Self-Portrait as an Allegory of Painting By Francine Sterle


Artemisia Gentileschi

A woman in a man’s world, a woman
making a claim, choosing her own body
as the source of inspiration, wearing, as Pittura did,
a gold chain bearing the mask of imitation:
her tousled hair and muscled arms,
the shifting gold-green colors of her dress,
her sleeve rolled to the elbow,
the light striking  her brow and the shadow
made by the mask-shaped charm against flesh,
the double mirrors she used to paint herself,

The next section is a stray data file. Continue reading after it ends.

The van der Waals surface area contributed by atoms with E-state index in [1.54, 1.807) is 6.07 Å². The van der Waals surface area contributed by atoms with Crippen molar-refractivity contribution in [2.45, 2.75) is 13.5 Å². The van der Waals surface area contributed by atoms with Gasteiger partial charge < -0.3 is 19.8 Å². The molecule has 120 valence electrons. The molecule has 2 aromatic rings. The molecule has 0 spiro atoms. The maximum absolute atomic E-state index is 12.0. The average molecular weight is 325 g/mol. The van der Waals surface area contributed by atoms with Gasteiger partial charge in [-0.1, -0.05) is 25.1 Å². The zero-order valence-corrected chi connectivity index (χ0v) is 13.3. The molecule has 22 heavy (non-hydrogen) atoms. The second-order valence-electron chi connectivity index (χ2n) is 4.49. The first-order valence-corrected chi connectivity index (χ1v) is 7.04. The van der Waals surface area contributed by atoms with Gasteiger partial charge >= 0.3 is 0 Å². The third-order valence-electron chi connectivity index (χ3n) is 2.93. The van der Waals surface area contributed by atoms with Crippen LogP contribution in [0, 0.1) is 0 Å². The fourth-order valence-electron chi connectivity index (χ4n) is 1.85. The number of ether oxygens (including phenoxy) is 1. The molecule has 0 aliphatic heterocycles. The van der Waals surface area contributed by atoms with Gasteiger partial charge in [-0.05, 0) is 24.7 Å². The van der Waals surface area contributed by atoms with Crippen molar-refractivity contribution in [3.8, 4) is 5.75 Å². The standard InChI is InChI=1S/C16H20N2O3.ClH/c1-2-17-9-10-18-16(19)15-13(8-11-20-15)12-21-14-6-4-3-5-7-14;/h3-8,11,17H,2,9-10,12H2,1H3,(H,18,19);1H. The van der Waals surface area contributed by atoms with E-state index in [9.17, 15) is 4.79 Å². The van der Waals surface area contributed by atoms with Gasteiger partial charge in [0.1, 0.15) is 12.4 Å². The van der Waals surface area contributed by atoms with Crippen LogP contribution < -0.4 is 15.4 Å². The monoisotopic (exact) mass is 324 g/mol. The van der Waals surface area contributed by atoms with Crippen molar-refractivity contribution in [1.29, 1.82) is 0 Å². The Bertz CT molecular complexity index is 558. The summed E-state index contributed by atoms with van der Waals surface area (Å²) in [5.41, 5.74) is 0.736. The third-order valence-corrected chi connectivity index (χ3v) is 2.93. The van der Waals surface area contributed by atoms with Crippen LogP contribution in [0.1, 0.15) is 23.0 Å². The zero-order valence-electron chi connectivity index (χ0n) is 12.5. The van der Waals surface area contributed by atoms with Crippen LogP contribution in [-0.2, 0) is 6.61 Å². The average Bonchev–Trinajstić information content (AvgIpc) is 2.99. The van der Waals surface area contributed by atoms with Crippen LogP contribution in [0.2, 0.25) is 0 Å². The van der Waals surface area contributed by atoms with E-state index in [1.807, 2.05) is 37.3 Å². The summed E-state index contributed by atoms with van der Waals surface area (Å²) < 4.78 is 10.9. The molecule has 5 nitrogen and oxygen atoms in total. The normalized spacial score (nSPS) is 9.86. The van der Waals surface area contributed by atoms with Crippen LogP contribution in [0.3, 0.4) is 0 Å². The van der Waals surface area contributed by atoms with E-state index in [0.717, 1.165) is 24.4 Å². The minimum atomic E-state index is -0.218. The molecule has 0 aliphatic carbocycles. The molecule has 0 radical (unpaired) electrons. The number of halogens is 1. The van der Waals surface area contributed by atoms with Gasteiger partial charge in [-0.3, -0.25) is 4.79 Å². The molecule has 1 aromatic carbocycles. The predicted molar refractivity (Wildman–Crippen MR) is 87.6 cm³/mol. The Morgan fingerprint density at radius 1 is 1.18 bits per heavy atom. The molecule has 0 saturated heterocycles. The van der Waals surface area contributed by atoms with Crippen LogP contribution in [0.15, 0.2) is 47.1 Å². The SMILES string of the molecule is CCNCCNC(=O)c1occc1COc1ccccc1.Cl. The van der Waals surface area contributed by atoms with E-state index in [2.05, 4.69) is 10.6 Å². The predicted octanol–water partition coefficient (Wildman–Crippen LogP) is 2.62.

the act of it captured mid-gesture,
the paint laid out as her father taught her:
white near the thumb then red, brown, green,
her well-curved body bending around the canvas,
the calculated self-image occupying
the full height of the picture, her unromanticized face,
dramatically lit, composed, the bare bodice,
the rolled-up sleeve, her eyes turned upward,
her right arm raised, its movement frozen,
the mind in motion, her wide, searching gaze.

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